United States District Court, D. Montana, Missoula Division
BENJAMIN C. BROOKS, Plaintiff,
MISSOULA COUNTY DETENTION FACILITY MAIL STAFF; CORRECTIONAL OFFICER HARRIS; and SGT.TERA TACKETT #549, Defendants.
ORDER, AND FINDINGS AND RECOMMENDATION
Jeremiah C. Lynch United States Magistrate Judge
Benjamin Brooks, appearing pro se, commenced this action by
filing his complaint and a motion to proceed in forma
pauperis. The Court granted Brooks' motion under
authority of 28 U.S.C. § 1915(a).
1915 requires the Court to conduct a preliminary screening of
the allegations set forth in the litigant's pleading. The
applicable provisions of section 1915(e)(2) state as follows:
(2) Notwithstanding any filing fee, or any portion thereof,
that may have been paid, the court shall dismiss the case at
any time if the court determines that-
(A) the allegation of poverty is untrue; or
(B) the action or appeal-
(i) is frivolous or malicious;
(ii) fails to state a claim on which relief may be granted;
or (iii) seeks monetary relief against a defendant who is
immune from such relief.
28 U.S.C. § 1915(e)(2).
Court will review Brooks' pleading to consider whether
this action can survive dismissal under the provisions of
section 1915(e)(2), or any other provision of law. See
Huftile v. Miccio-Fonseca, 410 F.3d 1136, 1138, 1142
(9th Cir. 2005).
Brooks was incarcerated at the Missoula County Detention
Facility. On August 11, 2017, Defendant Tera Tackett, an
officer at the detention facility, allegedly withheld
Brooks' “legal mail” from him. Although he
characterizes the mail as “legal mail”, Brooks
clarifies that “Tackett violated my rights to receive
law work by mail sent from home[.]” (Doc. 2 at 6.)
Brooks asserts he needed the legal materials to assist his
attorney in defense of criminal charges pending against him.
He alleges Tackett's conduct “injured my defense in
my suppression case.” (Doc. 2 at 8.) As the apparent
justification for withholding the mail, Tackett informed
Brooks that inmates were not permitted to receive “mail
sent in that's printed from a computer.” (Doc. 2 at
6.) Brooks contends, however, that no such rule actually
existed within the facility's policies.
next alleges Tackett “violated my right […] to
use the law library” to assist in his defense of the
pending criminal charges. (Doc. 2 at 6.) But Brooks does not
provide any further factual information relative to his use
of the law library and any alleged interference with that use
that Tackett may have imposed.
also alleges that on November 9, 2017, Defendant Correctional
Officer Harris delivered Brooks' “legal mail”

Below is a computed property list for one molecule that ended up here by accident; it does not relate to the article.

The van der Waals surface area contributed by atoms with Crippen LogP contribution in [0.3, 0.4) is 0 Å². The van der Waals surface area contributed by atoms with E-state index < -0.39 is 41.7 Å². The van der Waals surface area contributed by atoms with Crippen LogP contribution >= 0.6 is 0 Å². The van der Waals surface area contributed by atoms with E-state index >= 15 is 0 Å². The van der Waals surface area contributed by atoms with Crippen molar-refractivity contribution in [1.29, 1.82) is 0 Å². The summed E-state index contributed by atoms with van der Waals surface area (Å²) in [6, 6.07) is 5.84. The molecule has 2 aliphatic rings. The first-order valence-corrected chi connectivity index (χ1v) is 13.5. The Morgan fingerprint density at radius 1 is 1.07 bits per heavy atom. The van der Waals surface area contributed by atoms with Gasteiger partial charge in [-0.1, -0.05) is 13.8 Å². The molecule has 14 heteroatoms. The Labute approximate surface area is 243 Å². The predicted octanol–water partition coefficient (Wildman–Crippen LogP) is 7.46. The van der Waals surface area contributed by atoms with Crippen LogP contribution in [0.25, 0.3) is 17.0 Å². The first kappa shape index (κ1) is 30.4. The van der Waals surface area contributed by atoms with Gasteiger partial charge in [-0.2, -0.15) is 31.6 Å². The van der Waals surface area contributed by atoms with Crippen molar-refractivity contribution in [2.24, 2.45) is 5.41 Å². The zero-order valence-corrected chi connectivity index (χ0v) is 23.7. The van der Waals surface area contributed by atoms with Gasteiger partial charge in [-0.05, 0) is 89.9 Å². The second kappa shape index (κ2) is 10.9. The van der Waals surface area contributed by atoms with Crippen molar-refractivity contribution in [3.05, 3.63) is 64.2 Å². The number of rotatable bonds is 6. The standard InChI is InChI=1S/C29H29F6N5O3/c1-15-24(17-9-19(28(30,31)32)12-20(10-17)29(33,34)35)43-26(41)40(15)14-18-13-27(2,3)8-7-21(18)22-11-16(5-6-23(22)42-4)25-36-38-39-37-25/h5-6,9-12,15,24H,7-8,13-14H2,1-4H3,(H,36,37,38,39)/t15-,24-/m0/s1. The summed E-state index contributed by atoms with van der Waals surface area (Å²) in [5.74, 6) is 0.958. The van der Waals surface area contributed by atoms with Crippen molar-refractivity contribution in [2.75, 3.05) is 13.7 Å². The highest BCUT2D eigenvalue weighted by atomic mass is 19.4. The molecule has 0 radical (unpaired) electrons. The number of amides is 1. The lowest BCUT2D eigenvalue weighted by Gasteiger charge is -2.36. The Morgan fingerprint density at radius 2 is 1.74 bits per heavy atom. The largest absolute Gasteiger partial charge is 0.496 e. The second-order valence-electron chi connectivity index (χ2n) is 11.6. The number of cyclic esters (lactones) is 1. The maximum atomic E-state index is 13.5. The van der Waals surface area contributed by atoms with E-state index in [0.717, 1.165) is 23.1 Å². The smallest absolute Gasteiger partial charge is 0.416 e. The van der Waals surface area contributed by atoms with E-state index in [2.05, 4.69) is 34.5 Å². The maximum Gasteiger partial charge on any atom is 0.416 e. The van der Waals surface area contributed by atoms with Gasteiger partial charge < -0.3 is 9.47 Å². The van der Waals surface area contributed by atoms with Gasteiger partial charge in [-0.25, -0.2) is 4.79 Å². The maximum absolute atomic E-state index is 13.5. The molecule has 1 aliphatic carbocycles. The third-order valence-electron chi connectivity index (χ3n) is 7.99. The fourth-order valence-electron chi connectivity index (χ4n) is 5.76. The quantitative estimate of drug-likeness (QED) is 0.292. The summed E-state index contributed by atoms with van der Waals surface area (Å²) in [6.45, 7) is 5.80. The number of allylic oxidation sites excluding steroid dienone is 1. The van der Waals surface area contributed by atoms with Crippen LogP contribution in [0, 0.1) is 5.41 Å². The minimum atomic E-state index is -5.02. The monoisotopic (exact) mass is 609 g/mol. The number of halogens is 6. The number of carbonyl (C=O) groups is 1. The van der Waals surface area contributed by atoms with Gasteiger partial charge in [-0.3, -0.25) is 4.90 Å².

that had already been opened. Brooks asserts Harris informed
him he opened the “legal mail” in front of
another inmate named Michael Brooks and allowed Michael
Brooks to read it. Brooks contends Harris's conduct could
have placed him in danger by allowing Michael Brooks to
release information from that mail to the general population
at the detention facility. Brooks alleges the released
information regarding his criminal defense strategy could
have also been relayed to the prosecutors in his criminal
contends Tackett and Harris' conduct violated his First
Amendment rights to receive legal mail and have that mail
opened only in his presence. He also asserts that
Tackett's alleged interference with Brooks' use of
the law library contravened his right of access to the
courts. Next Brooks claims Tackett and Harris's conduct
interfered with his Sixth Amendment right to the assistance
of counsel in the criminal proceedings pending against him.
Finally, he alleges Tackett and Harris are liable for
claims under the United States Constitution are cognizable
under 42 U.S.C. § 1983, and they invoke the Court's
federal question jurisdiction as provided at 28 U.S.C. §
1331. And pursuant to 28 U.S.C. § 1367(a) the Court
possesses supplemental jurisdiction over Brooks' related
negligence claims advanced under Montana law.
Brooks is proceeding pro se the Court must construe his
pleading liberally, and the pleading is held “to less
stringent standards than formal pleadings drafted by
lawyers[.]” Haines v. Kerner, 404 U.S. 519,
520 (1972). See also Neitzke v. Williams, 490 U.S.
319, 330 n.9 (1989). In view of the required liberal
a district court should grant leave to amend even if no
request to amend the pleading was made, unless it determines
that the pleading could not possibly be cured by the
allegation of other facts.
Lopez v. Smith, 203 F.3d 1122, 1127 (9th
Cir. 2000) (emphasis added) (quoting Doe v. United
States, 58 F.3d 494, 497 (9th Cir. 1995)).
Denial of Mail
of whether the mail Tackett handled on August 11, 2017, was
actually “legal mail”, or just mail he was to
receive from “home” as he states, Brooks'
allegations assert Tackett withheld mail from
And Tackett did so on the basis that a ...